Titles I've read from the Abrams Spring 2014 catalog:
Splintered, by A. G. Howard:
Like Carroll's Alice, much of the time that Alyssa is in Wonderland, things are out of her control. Unlike Carroll's Alice, though—and this is where my major difficulty with the book lies—Alyssa's loss of control can almost always be chalked up to one of the two guys in her life: Morpheus, a Wonderland denizen who has a penchant for fancy hats and a hookah, and Jeb, the aforementioned crush. She is bossed around, held against her will, lied to, and argued about as if she A) wasn't standing right there and B) someone with, you know, AN OPINION ABOUT HER OWN WELFARE.
A Soldier's Secret, by Marissa Moss: Apparently, I never wrote about this one. I liked it, though I thought it A) could have been tighter (then again, it did convey the long stretches of boredom that were so horrible for morale during the war), and B) at times, it felt like Moss was determined to cram in EVERY. SINGLE. FACT. she'd unearthed over the course of her research. And imagined endings tacked on to true-life stories tend to make me uncomfortable. Despite this complain-fest, I actually mostly enjoyed it. FOR REALS!
Shadow on the Mountain, by Margie Preus:
There's a wonderful balance between Espen's Resistance activities (along with the knowledge that if he's caught, his family will be punished for his actions); his younger sister's interest in his activities, which ultimately leads to her own direct involvement with the Resistance; the split that occurs within his peers between those who join the Resistance and those who join the Nazis; and his own coming of age and burgeoning romance.
The Peculiars, by Maureen Doyle McQuerry (AMAZINGLY different cover treatments, right? I love the long fingers on the paperback):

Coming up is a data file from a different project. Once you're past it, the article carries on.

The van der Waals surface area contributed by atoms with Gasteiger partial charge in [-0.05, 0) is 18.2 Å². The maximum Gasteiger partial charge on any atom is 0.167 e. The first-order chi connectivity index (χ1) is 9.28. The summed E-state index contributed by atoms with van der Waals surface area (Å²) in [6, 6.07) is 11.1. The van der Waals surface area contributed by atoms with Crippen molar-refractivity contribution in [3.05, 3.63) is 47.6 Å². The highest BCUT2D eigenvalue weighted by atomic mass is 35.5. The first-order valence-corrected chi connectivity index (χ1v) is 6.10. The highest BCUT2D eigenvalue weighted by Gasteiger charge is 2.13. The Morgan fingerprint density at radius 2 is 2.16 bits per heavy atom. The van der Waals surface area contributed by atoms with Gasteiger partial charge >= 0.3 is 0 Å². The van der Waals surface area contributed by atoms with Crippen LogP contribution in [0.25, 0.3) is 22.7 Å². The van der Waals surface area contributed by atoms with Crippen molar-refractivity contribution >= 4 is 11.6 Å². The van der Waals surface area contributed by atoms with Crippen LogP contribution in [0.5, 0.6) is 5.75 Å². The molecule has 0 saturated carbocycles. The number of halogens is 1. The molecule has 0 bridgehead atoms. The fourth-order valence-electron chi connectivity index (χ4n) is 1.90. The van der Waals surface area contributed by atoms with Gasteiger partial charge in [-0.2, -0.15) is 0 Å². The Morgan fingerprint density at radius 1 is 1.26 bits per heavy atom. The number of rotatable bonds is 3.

That said, it's always a relief to read about a heroine who is different from her peers in a way that really would make her life more difficult, rather than being too beautiful or too talented or too badass or too witty or too all-around awesome. (<--Come on, you know I'm right. I'm looking at you, The Selection.)
The Night Gardener, by Jonathan Auxier: Um. The cover art is semi-terrifying, as is the excerpt in the catalog. And we all know how I like to scare the bejeebers out of myself.
Otherbound, by Corinne Duyvis: I just read a parallel universe book that I found PROFOUNDLY disappointing, so here's hoping that this one's a better fit? Because I do love me a good multiverse story. AND THIS ONE HAS A WICKED CREEPOLA TWIST: when the main character closes his eyes (I don't know if that means "BLINKS", or if it means "IS SLEEPING" or "KNOCKED UNCONSCIOUS"), he sees a different world through someone else's eyes... and then he learns how to CONTROL HER. Which she doesn't appreciate. So. It has potential.
High & Dry, by Sarah Skilton: MYSTERY! BLACKMAIL! A DRINKING PROBLEM! TEEN CRIME FICTION FTW!!
Lauren Myracle's TTYL, TTFN, and L8R, G8R: It's been ten years since this series started. TEN. YEARS. It's probably time for me to read them, eh?